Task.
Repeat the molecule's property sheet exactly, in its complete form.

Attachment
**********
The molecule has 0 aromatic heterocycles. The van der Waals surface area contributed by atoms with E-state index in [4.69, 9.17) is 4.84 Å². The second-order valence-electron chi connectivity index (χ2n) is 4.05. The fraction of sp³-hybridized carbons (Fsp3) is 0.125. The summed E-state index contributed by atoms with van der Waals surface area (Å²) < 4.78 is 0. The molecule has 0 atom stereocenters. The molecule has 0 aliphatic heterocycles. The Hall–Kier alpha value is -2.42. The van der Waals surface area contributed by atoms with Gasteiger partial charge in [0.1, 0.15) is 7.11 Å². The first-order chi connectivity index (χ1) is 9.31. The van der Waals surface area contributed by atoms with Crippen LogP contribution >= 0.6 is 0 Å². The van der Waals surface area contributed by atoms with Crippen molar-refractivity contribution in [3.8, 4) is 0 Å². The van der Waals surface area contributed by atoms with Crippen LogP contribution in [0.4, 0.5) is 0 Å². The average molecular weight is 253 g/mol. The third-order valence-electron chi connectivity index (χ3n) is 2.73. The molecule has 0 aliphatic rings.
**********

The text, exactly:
The molecule has 0 aromatic heterocycles. The van der Waals surface area contributed by atoms with E-state index in [4.69, 9.17) is 4.84 Å². The second-order valence-electron chi connectivity index (χ2n) is 4.05. The fraction of sp³-hybridized carbons (Fsp3) is 0.125. The summed E-state index contributed by atoms with van der Waals surface area (Å²) < 4.78 is 0. The molecule has 0 atom stereocenters. The molecule has 0 aliphatic heterocycles. The Hall–Kier alpha value is -2.42. The van der Waals surface area contributed by atoms with Gasteiger partial charge in [0.1, 0.15) is 7.11 Å². The first-order chi connectivity index (χ1) is 9.31. The van der Waals surface area contributed by atoms with Crippen LogP contribution >= 0.6 is 0 Å². The van der Waals surface area contributed by atoms with Crippen molar-refractivity contribution in [3.8, 4) is 0 Å². The van der Waals surface area contributed by atoms with Crippen LogP contribution in [0.4, 0.5) is 0 Å². The average molecular weight is 253 g/mol. The third-order valence-electron chi connectivity index (χ3n) is 2.73. The molecule has 0 aliphatic rings.